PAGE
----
DevOps Vs DevSecOps

DevOps Vs DevSecOps: Similarities and Key Differences

Posted by Rashi Jaitly

6 Jul 22 18 Min read

These days, companies and organizations find themselves reacting to the rapidly changing world of technology. There’s a demanding technical landscape and business environment.

The financial benefit of DevOps is clear. They solve problems faster and prevent them from happening to save time & money. However, despite being similar in concept and some functionalities, DevOps and DevSecOps aren't the same.

It should be clear which software we're talking about and what's unique or important about them when we talk about DevOps and DevSecOps.

In this blog, we look at what DevOps and DevSecOps mean, how they are similar, and the key differences between them.

What is DevOps?

DevOps is an approach to software development that emphasizes communication, collaboration, and integration between software developers and information technology (IT) operations. DevOps aims to improve communication and collaboration between software developers and IT operations professionals.

In 2021, 83% of IT decision-makers said that implementing DevOps practices is important to unlocking higher business value.

DevOps has been credited with improving many different aspects of IT environments by reducing the time required for new features to be deployed. It is used for:

  • Increasing system stability
  • Reducing costs through automation
  • Creating more secure networks
  • Establishing better relationships between departments
  • Speeding up deployment times for projects (including internal projects)
  • Increasing innovation and creativity in teams
  • Helping teams collaborate across multiple locations or offices. It enables them to share ideas quickly over video chat, email, etc.

What is DevSecOps?

DevSecOps, or DevOps Security, is a subset of DevOps that focuses on improving the security of software development and deployment processes. The Gartner Hype Cycle for Agile and DevOps, 2020, indicates that DevSecOps is in the early stages of mainstream adoption. According to Gartner, there is a modest 20-50% market penetration among DevSecOps' target audience today.

It's important to note that DevSecOops isn't an add-on to the traditional concept of DevOps. Its discipline with its skillset requirements. There's a lot more overlap between DevOps and DevSecOps than there are differences between them.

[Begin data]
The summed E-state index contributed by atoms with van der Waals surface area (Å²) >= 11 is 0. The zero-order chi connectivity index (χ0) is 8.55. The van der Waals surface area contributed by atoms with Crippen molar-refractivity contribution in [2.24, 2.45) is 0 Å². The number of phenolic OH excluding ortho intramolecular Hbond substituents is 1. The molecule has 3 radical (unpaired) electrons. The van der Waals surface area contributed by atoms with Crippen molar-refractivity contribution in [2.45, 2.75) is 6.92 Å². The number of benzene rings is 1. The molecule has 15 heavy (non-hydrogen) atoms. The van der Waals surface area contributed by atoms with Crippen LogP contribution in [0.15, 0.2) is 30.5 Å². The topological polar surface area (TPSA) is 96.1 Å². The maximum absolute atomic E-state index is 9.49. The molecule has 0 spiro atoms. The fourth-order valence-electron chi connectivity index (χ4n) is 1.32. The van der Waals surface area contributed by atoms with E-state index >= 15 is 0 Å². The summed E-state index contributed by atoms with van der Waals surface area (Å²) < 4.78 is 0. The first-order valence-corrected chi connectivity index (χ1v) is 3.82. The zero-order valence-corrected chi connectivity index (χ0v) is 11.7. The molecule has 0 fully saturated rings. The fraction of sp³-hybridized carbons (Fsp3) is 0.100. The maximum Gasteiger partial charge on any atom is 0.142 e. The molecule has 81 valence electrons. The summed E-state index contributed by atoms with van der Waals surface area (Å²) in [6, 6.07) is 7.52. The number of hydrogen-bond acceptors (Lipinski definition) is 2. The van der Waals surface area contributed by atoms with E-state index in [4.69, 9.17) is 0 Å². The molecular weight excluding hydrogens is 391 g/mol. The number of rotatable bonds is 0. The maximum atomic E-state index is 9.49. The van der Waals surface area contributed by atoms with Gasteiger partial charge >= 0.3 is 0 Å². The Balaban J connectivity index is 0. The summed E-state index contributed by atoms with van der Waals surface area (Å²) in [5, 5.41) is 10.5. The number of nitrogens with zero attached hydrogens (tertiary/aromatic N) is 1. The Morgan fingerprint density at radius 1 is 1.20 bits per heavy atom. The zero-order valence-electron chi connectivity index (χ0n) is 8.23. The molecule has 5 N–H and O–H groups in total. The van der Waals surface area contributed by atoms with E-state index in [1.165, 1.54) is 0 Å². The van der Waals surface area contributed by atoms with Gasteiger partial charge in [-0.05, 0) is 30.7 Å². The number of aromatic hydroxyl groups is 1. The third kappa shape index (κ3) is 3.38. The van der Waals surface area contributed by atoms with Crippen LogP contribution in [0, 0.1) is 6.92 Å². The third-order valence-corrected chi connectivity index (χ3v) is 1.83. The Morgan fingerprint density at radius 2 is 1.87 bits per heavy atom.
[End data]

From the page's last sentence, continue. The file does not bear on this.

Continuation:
DevSecOps uses automation, monitoring, and enforcement to ensure that security practices are always followed. This can include automated testing and enforcement rules. It can even include automatic remediation of vulnerabilities found in code before they're released into production environments.

Similarities between DevOps vs. DevSecOps

At the core, DevOps and DevSecOps are very similar. Both focus on team collaboration, automation, and improving visibility into an organization's security posture.

Collaborative culture

The DevOps culture is one of collaboration between developers and operations. The DevSecOps culture is one of collaboration between developers and security. Developers work with security teams to build secure systems from the ground up, rather than working in silos and treating security as an afterthought.


Automation is a key component of DevOps and DevSecOps. It is the process of implementing scripts that can run regularly to automate routine operations. Automation can reduce the time and effort required to perform repetitive tasks, allowing you to focus on more important objectives. For example:

  • Automate your server builds, so you don't have to manually rebuild them every time code changes are pushed into production.
  • Automate security audits, so you don't have to assess your system for vulnerabilities manually.

Active monitoring

Monitoring is the process of gathering, analyzing, and acting on information about your systems. Monitoring is an essential part of any DevOps pipeline. It helps you detect when something goes wrong with your applications, making it a critical part of DevSecOps.

DevSecOps involves active monitoring so that you can detect threats and respond accordingly.

Infrastructure as code

Infrastructure as Code (IAC) is a tool that allows you to automate the creation and management of resources such as servers, networks, and databases. It will enable you to define these resources in code instead of manually creating them each time you need them.

It's used to automate computer infrastructure provisioning, deployment, configuration, and management. This can be especially useful when dealing with cloud environments. This is because it allows you to easily scale up or down depending on how busy your site is at any given time.

Key Differences between DevOps and DevSecOps



Development and operations teams collaborate for productivity.

Development and IT teams work together to make security a common obligation.


The main purpose of DevOps is speed and streamlining processes.

The main purpose of DevSecOps is to provide premium security.


Bridge the communication gap between various teams.

It provides a safe and secure way to share security decisions.


It emphasizes on software development.

It emphasizes on creating secure and compliant code.

Team skillset

Linux fundamentals and knowledge of DevOps tech.

Skill to detect system vulnerabilities with security tools.

Security begins

Begins right after the development pipeline

Begins in the initial build process.


Limited customer feedback

Everchanging development processes

Infrastructure to microservices

Knowledge gap in developers

Lack of AppSec tool integration

Pipeline friction and developer overload


The DevOps and DevSecOps philosophies are quite different.

DevOps is a culture, while DevSecOps is a mindset. The core principles of the DevOps movement include:

  • Removing barriers to communication between development and operations teams
  • Promoting automation for speedier delivery
  • Providing more visibility into ongoing projects

This isn't to say that these concepts don't apply to security; they aren't the main focus of DevSecOps.